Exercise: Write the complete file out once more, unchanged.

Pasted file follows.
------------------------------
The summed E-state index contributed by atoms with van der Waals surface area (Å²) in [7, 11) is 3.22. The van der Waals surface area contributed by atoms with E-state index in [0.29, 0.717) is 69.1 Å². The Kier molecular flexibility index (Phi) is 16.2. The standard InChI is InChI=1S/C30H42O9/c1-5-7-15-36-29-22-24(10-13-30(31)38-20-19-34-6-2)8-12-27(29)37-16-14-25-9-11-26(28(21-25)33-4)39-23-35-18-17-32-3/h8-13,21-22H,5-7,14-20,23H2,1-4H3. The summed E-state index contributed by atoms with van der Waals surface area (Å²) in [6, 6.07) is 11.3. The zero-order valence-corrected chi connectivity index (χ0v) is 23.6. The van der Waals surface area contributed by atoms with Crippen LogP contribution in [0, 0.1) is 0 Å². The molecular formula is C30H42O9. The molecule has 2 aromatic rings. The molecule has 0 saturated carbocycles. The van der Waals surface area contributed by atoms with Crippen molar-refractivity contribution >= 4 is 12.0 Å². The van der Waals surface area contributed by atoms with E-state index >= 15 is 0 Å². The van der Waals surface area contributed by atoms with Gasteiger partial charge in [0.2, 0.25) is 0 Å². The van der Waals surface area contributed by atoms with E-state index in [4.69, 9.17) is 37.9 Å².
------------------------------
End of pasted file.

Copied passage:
The summed E-state index contributed by atoms with van der Waals surface area (Å²) in [7, 11) is 3.22. The van der Waals surface area contributed by atoms with E-state index in [0.29, 0.717) is 69.1 Å². The Kier molecular flexibility index (Phi) is 16.2. The standard InChI is InChI=1S/C30H42O9/c1-5-7-15-36-29-22-24(10-13-30(31)38-20-19-34-6-2)8-12-27(29)37-16-14-25-9-11-26(28(21-25)33-4)39-23-35-18-17-32-3/h8-13,21-22H,5-7,14-20,23H2,1-4H3. The summed E-state index contributed by atoms with van der Waals surface area (Å²) in [6, 6.07) is 11.3. The zero-order valence-corrected chi connectivity index (χ0v) is 23.6. The van der Waals surface area contributed by atoms with Crippen LogP contribution in [0, 0.1) is 0 Å². The molecular formula is C30H42O9. The molecule has 2 aromatic rings. The molecule has 0 saturated carbocycles. The van der Waals surface area contributed by atoms with Crippen molar-refractivity contribution >= 4 is 12.0 Å². The van der Waals surface area contributed by atoms with E-state index >= 15 is 0 Å². The van der Waals surface area contributed by atoms with Gasteiger partial charge in [0.2, 0.25) is 0 Å². The van der Waals surface area contributed by atoms with E-state index in [4.69, 9.17) is 37.9 Å².